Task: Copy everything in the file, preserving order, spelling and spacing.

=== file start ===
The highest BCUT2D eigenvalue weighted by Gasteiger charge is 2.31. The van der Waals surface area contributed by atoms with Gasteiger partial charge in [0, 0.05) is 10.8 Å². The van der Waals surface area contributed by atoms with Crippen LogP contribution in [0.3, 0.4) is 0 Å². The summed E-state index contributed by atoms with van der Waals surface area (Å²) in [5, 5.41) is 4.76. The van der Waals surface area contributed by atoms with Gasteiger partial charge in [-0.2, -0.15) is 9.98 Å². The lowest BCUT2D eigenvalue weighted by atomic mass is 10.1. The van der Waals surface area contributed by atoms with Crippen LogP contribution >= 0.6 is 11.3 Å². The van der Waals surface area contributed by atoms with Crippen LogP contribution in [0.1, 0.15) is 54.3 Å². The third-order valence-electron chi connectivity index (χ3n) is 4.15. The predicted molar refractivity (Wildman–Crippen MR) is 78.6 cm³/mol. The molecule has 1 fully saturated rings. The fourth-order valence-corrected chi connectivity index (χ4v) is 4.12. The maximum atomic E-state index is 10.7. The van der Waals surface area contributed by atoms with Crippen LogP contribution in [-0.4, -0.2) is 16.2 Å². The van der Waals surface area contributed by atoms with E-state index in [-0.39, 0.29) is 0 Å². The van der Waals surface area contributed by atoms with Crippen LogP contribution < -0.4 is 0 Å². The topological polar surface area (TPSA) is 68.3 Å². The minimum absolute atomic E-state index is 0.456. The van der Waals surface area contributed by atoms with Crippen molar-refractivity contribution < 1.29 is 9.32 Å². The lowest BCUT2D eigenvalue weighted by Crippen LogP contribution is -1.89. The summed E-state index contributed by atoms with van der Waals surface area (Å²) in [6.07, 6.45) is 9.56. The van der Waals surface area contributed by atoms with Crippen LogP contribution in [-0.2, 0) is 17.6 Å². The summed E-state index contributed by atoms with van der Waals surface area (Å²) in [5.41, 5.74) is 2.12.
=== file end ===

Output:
The highest BCUT2D eigenvalue weighted by Gasteiger charge is 2.31. The van der Waals surface area contributed by atoms with Gasteiger partial charge in [0, 0.05) is 10.8 Å². The van der Waals surface area contributed by atoms with Crippen LogP contribution in [0.3, 0.4) is 0 Å². The summed E-state index contributed by atoms with van der Waals surface area (Å²) in [5, 5.41) is 4.76. The van der Waals surface area contributed by atoms with Gasteiger partial charge in [-0.2, -0.15) is 9.98 Å². The lowest BCUT2D eigenvalue weighted by atomic mass is 10.1. The van der Waals surface area contributed by atoms with Crippen LogP contribution >= 0.6 is 11.3 Å². The van der Waals surface area contributed by atoms with Crippen LogP contribution in [0.1, 0.15) is 54.3 Å². The third-order valence-electron chi connectivity index (χ3n) is 4.15. The predicted molar refractivity (Wildman–Crippen MR) is 78.6 cm³/mol. The molecule has 1 fully saturated rings. The fourth-order valence-corrected chi connectivity index (χ4v) is 4.12. The maximum atomic E-state index is 10.7. The van der Waals surface area contributed by atoms with Crippen LogP contribution in [-0.4, -0.2) is 16.2 Å². The van der Waals surface area contributed by atoms with E-state index in [-0.39, 0.29) is 0 Å². The van der Waals surface area contributed by atoms with Crippen LogP contribution < -0.4 is 0 Å². The topological polar surface area (TPSA) is 68.3 Å². The minimum absolute atomic E-state index is 0.456. The van der Waals surface area contributed by atoms with Crippen molar-refractivity contribution < 1.29 is 9.32 Å². The lowest BCUT2D eigenvalue weighted by Crippen LogP contribution is -1.89. The summed E-state index contributed by atoms with van der Waals surface area (Å²) in [6.07, 6.45) is 9.56. The van der Waals surface area contributed by atoms with Crippen LogP contribution in [-0.2, 0) is 17.6 Å². The summed E-state index contributed by atoms with van der Waals surface area (Å²) in [5.41, 5.74) is 2.12.